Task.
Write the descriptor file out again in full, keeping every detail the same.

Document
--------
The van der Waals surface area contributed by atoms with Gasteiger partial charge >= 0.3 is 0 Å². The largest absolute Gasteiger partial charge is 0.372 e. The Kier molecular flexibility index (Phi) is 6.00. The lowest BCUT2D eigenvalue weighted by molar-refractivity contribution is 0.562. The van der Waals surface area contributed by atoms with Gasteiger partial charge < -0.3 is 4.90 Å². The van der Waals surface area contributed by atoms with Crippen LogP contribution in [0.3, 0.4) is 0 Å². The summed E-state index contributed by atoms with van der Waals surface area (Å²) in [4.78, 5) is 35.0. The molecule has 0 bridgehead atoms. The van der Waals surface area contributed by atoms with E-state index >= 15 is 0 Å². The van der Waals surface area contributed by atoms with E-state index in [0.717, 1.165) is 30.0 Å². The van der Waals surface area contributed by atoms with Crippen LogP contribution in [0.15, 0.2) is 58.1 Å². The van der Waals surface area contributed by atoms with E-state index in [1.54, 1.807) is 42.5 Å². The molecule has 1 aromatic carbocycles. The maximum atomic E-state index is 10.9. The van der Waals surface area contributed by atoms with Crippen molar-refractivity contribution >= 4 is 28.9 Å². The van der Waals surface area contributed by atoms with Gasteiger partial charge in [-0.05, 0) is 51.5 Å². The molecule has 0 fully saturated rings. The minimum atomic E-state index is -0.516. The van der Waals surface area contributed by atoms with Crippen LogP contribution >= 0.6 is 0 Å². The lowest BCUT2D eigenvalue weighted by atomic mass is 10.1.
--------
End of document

The van der Waals surface area contributed by atoms with Gasteiger partial charge >= 0.3 is 0 Å². The largest absolute Gasteiger partial charge is 0.372 e. The Kier molecular flexibility index (Phi) is 6.00. The lowest BCUT2D eigenvalue weighted by molar-refractivity contribution is 0.562. The van der Waals surface area contributed by atoms with Gasteiger partial charge < -0.3 is 4.90 Å². The van der Waals surface area contributed by atoms with Crippen LogP contribution in [0.3, 0.4) is 0 Å². The summed E-state index contributed by atoms with van der Waals surface area (Å²) in [4.78, 5) is 35.0. The molecule has 0 bridgehead atoms. The van der Waals surface area contributed by atoms with E-state index >= 15 is 0 Å². The van der Waals surface area contributed by atoms with E-state index in [0.717, 1.165) is 30.0 Å². The van der Waals surface area contributed by atoms with Crippen LogP contribution in [0.15, 0.2) is 58.1 Å². The van der Waals surface area contributed by atoms with E-state index in [1.54, 1.807) is 42.5 Å². The molecule has 1 aromatic carbocycles. The maximum atomic E-state index is 10.9. The van der Waals surface area contributed by atoms with Crippen molar-refractivity contribution >= 4 is 28.9 Å². The van der Waals surface area contributed by atoms with Gasteiger partial charge in [-0.05, 0) is 51.5 Å². The molecule has 0 fully saturated rings. The minimum atomic E-state index is -0.516. The van der Waals surface area contributed by atoms with Crippen LogP contribution >= 0.6 is 0 Å². The lowest BCUT2D eigenvalue weighted by atomic mass is 10.1.